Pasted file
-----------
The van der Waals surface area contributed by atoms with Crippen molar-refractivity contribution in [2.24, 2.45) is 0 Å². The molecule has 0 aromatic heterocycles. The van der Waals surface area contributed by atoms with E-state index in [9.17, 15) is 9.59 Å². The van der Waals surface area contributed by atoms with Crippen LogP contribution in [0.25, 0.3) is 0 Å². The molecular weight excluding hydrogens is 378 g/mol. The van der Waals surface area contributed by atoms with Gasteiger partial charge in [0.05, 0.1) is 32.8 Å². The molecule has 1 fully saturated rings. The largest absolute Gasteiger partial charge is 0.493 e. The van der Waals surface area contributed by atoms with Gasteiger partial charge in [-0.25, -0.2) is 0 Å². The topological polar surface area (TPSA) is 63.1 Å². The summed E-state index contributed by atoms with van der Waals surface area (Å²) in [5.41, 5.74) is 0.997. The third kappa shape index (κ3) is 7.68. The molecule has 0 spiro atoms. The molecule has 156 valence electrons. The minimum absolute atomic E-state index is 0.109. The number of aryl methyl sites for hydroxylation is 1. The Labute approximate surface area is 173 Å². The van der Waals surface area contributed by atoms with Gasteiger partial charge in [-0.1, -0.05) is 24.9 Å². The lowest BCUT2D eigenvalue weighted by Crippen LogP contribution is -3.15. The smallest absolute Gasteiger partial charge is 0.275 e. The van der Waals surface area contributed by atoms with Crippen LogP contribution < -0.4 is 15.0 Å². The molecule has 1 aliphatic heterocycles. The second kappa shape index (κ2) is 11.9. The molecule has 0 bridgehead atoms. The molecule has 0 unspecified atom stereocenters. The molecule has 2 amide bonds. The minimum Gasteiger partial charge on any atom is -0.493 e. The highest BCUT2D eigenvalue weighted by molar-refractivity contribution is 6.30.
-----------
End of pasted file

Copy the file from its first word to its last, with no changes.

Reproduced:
The van der Waals surface area contributed by atoms with Crippen molar-refractivity contribution in [2.24, 2.45) is 0 Å². The molecule has 0 aromatic heterocycles. The van der Waals surface area contributed by atoms with E-state index in [9.17, 15) is 9.59 Å². The van der Waals surface area contributed by atoms with Crippen LogP contribution in [0.25, 0.3) is 0 Å². The molecular weight excluding hydrogens is 378 g/mol. The van der Waals surface area contributed by atoms with Gasteiger partial charge in [0.05, 0.1) is 32.8 Å². The molecule has 1 fully saturated rings. The largest absolute Gasteiger partial charge is 0.493 e. The van der Waals surface area contributed by atoms with Gasteiger partial charge in [-0.25, -0.2) is 0 Å². The topological polar surface area (TPSA) is 63.1 Å². The summed E-state index contributed by atoms with van der Waals surface area (Å²) in [5.41, 5.74) is 0.997. The third kappa shape index (κ3) is 7.68. The molecule has 0 spiro atoms. The molecule has 156 valence electrons. The minimum absolute atomic E-state index is 0.109. The number of aryl methyl sites for hydroxylation is 1. The Labute approximate surface area is 173 Å². The van der Waals surface area contributed by atoms with Gasteiger partial charge in [-0.1, -0.05) is 24.9 Å². The lowest BCUT2D eigenvalue weighted by Crippen LogP contribution is -3.15. The smallest absolute Gasteiger partial charge is 0.275 e. The van der Waals surface area contributed by atoms with Crippen LogP contribution < -0.4 is 15.0 Å². The molecule has 1 aliphatic heterocycles. The second kappa shape index (κ2) is 11.9. The molecule has 0 bridgehead atoms. The molecule has 0 unspecified atom stereocenters. The molecule has 2 amide bonds. The minimum Gasteiger partial charge on any atom is -0.493 e. The highest BCUT2D eigenvalue weighted by molar-refractivity contribution is 6.30.